Journal of Ornithology

, Volume 146, Issue 3, pp 244–248 | Cite as

An investigation of habitat occupancy by the nightingale Luscinia megarhynchos with respect to population change at the edge of its range in England

  • C. M. HewsonEmail author
  • R. J. Fuller
  • C. Day
Original Article


The nightingale Luscinia megarhynchos has undergone population decline and range contraction at the north-western limit of its distribution in England during the last 25 years. We examine patterns of habitat occupancy and habitat availability across sites with a range of population histories to see whether habitat loss is a plausible explanation for these declines. The number of singing males in 1999 correlated with area of primary nightingale habitat in the East Midlands (where the species has declined), but not in East Anglia (where the population has been stable). Change in population size between 1980 and 1999 and current habitat availability were weakly correlated in the East Midlands but not in East Anglia. These results are consistent with habitat loss having contributed to the decline of the nightingale in the East Midlands, but suggest that other, wider-scale, factors may be at least partially responsible for determining the abundance of the species within England as a whole.


Declining species Edge of range Habitat loss Habitat occupancy Luscinia megarhynchos 



We gratefully acknowledge the help of the following: Des Vanhinsbergh, Chas Holt and Su Gough with habitat surveys; Greg Conway and Alex Banks with map production; Andy Wilson and Gavin Siriwardena for commenting on an earlier draft; the volunteers who took part in the two BTO Nightingale surveys; and the landowners for allowing access to sites. The work was funded by the BTO’s Nightingale Appeal and we thank Graham Appleton for his fundraising efforts.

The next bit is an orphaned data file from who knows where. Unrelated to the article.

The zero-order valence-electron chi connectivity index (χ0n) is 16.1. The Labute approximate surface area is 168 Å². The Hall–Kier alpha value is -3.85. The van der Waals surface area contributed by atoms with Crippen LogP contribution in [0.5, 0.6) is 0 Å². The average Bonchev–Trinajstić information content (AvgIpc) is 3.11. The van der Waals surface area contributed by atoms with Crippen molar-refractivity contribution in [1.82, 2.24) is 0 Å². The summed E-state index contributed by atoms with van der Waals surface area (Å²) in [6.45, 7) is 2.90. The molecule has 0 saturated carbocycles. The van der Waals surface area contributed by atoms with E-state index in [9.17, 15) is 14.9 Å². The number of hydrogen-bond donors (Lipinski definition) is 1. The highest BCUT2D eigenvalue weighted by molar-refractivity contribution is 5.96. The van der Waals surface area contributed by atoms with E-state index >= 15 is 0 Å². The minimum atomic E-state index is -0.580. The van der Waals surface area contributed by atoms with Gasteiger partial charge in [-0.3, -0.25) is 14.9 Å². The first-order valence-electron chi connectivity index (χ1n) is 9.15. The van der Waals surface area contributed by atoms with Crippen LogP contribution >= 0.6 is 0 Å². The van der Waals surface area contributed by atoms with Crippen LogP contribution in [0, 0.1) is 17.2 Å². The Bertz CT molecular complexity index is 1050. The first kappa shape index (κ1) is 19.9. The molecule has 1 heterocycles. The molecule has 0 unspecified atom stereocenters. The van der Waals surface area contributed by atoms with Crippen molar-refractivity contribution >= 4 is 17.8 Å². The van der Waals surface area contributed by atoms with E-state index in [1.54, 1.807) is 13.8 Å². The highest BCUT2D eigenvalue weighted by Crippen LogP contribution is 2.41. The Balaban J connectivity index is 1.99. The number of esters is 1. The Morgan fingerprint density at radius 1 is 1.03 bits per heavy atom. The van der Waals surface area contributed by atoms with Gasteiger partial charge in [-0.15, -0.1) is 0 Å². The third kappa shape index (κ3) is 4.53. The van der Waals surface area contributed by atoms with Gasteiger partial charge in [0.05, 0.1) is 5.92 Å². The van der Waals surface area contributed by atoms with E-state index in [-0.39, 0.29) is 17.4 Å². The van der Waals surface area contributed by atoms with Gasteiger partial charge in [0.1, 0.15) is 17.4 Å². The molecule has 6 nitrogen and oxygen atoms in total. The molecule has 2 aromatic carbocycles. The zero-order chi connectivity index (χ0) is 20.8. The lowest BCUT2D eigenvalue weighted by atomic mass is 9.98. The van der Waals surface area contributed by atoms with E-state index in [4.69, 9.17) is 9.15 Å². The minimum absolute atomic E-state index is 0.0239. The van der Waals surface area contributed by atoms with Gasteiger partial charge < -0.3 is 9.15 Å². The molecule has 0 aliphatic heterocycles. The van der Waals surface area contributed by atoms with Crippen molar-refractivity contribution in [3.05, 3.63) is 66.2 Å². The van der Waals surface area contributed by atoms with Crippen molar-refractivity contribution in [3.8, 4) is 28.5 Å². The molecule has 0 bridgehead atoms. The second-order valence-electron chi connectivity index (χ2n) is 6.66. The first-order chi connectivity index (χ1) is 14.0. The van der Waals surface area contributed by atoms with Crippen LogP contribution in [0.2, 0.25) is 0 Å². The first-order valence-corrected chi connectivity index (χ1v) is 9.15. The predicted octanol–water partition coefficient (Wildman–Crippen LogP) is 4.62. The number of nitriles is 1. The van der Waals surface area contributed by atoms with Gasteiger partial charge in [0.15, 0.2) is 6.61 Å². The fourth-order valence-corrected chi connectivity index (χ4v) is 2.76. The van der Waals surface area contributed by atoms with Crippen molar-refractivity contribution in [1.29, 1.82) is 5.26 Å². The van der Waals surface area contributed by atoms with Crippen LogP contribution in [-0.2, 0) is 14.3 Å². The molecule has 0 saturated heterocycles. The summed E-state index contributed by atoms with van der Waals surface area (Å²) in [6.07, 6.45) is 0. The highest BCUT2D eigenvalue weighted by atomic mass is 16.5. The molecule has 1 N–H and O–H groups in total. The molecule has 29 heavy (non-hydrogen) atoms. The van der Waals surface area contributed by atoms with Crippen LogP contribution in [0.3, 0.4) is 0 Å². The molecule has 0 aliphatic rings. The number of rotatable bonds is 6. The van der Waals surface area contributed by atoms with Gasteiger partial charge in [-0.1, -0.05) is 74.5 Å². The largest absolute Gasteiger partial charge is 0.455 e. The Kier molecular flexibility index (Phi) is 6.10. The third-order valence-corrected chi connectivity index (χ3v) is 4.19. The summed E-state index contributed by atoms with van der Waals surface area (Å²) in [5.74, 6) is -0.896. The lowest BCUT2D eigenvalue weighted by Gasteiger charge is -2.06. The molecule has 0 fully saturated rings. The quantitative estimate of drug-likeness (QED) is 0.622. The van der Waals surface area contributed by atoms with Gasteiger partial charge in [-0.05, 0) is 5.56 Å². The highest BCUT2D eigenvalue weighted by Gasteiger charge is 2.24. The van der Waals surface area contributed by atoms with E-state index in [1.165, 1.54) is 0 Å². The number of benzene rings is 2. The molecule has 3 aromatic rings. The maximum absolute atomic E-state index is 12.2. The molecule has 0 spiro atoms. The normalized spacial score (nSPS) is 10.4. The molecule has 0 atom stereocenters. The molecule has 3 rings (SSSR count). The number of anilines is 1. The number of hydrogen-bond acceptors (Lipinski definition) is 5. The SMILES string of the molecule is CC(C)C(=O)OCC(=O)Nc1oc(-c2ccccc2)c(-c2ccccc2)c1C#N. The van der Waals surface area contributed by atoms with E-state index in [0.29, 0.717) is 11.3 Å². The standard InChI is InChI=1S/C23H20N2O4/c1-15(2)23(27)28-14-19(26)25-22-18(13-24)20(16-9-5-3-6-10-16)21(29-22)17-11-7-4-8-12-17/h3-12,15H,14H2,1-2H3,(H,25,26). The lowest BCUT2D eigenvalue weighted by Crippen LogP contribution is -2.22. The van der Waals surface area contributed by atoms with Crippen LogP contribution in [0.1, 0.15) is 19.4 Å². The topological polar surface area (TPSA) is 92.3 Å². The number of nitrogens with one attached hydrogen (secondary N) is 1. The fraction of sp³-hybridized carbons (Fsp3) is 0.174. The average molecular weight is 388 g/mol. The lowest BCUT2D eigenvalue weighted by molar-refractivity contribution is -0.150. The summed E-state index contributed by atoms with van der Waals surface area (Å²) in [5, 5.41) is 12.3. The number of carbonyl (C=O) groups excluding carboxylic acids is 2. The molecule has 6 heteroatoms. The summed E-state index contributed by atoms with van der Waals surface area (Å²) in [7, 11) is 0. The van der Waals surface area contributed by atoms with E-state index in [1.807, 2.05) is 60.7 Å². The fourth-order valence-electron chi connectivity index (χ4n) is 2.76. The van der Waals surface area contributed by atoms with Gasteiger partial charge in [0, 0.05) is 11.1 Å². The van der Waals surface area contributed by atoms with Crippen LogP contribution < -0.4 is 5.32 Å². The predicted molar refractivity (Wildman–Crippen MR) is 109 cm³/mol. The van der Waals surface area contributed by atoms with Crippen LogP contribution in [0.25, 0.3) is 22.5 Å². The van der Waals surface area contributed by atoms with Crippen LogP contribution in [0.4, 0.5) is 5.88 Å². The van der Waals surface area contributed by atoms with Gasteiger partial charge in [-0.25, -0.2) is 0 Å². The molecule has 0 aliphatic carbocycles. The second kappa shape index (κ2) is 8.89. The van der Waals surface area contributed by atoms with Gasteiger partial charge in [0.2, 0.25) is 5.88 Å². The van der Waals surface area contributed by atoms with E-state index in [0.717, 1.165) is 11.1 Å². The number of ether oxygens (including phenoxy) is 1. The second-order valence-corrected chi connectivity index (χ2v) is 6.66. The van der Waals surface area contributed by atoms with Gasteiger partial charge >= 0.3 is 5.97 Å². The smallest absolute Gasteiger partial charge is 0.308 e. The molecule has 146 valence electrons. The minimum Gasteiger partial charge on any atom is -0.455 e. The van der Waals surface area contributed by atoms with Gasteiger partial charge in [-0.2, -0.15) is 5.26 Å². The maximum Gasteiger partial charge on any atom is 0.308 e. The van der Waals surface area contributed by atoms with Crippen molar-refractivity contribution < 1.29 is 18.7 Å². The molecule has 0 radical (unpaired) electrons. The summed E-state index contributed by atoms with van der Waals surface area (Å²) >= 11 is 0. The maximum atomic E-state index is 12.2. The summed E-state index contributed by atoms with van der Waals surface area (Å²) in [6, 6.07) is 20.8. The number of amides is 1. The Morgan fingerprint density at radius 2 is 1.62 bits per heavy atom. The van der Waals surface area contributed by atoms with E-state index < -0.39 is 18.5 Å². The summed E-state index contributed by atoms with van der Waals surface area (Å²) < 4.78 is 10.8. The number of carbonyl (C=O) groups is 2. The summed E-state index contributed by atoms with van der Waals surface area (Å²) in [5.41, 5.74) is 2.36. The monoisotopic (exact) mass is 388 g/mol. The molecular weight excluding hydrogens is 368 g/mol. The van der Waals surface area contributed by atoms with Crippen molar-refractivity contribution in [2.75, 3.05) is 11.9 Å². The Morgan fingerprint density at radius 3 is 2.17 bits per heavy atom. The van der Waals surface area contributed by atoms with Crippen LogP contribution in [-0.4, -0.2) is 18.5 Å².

1. Blackburn TM, Gaston KJ, Quinn RM, Gregory RD (1999) Do local abundances of British birds change with proximity to the range edge? J Biogeog 26:493–505CrossRefGoogle Scholar
  2. Cramp S (ed) (1988) The birds of the western Palearctic, vol 5. Oxford University Press, OxfordGoogle Scholar
  3. Davis PG (1982) Nightingales in Britain in 1980. Bird Study 29:73–79Google Scholar
  4. Fuller RJ, Henderson ACB, Wilson AM (1999) The nightingale in England—problems and prospects. Br Wildl 10:221–230Google Scholar
  5. Gaston KJ (2003) The structure and dynamics of geographic ranges. Oxford University Press, OxfordGoogle Scholar
  6. Sagarin RD, Gaines SD (2002) The ‘abundant centre’ distribution: to what extent is it a biogeographical rule? Ecol Lett 5:137–147CrossRefGoogle Scholar
  7. Sillet TS, Holmes RT, Sherry TW (2000) Impacts of a global climate cycle on population dynamics of a migratory songbird. Science 288:2040–2042PubMedGoogle Scholar
  8. Thomas JA (1993) Holocene climate changes and warm man-made refugia may explain why a sixth of British butterflies possess unnatural early successional habitats. Ecography 16:27–284Google Scholar
  9. Wilson AM, Fuller RJ, Smith D, Day C (2005) Nightingale Luscinia megarhynchos habitat requirements in scrub: effects of substrate type and vegetation structure. Ibis (in press)Google Scholar
  10. Wilson AM Henderson ACB, Fuller RJ (2002) Status of the common nightingale Luscinia megarhynchos in England at the end of the 20th Century with particular reference to climate change. Bird Study 49:193–204Google Scholar

Copyright information

© Dt. Ornithologen-Gesellschaft e.V. 2005

Authors and Affiliations

  1. 1.British Trust for OrnithologyThetfordUK

Personalised recommendations